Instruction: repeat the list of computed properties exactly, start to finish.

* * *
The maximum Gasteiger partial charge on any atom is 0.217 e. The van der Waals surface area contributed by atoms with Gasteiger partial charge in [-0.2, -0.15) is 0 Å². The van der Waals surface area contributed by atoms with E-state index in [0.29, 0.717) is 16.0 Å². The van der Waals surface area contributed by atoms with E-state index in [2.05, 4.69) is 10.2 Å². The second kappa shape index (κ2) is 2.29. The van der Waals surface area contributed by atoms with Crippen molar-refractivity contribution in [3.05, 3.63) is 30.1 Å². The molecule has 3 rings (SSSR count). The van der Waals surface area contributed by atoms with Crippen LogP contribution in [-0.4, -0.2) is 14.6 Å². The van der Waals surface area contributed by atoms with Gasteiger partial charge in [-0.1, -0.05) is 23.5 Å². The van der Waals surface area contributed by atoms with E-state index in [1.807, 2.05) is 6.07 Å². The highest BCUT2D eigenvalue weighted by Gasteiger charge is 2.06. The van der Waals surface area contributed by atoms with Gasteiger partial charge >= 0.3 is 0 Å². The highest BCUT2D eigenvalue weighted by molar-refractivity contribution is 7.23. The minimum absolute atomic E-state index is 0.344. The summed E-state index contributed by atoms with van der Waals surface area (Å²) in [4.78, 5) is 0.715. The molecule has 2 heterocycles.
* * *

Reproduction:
The maximum Gasteiger partial charge on any atom is 0.217 e. The van der Waals surface area contributed by atoms with Gasteiger partial charge in [-0.2, -0.15) is 0 Å². The van der Waals surface area contributed by atoms with E-state index in [0.29, 0.717) is 16.0 Å². The van der Waals surface area contributed by atoms with E-state index in [2.05, 4.69) is 10.2 Å². The second kappa shape index (κ2) is 2.29. The van der Waals surface area contributed by atoms with Crippen molar-refractivity contribution in [3.05, 3.63) is 30.1 Å². The molecule has 3 rings (SSSR count). The van der Waals surface area contributed by atoms with Crippen LogP contribution in [-0.4, -0.2) is 14.6 Å². The van der Waals surface area contributed by atoms with Gasteiger partial charge in [-0.1, -0.05) is 23.5 Å². The van der Waals surface area contributed by atoms with E-state index in [1.807, 2.05) is 6.07 Å². The highest BCUT2D eigenvalue weighted by Gasteiger charge is 2.06. The van der Waals surface area contributed by atoms with Gasteiger partial charge >= 0.3 is 0 Å². The highest BCUT2D eigenvalue weighted by molar-refractivity contribution is 7.23. The minimum absolute atomic E-state index is 0.344. The summed E-state index contributed by atoms with van der Waals surface area (Å²) in [4.78, 5) is 0.715. The molecule has 2 heterocycles.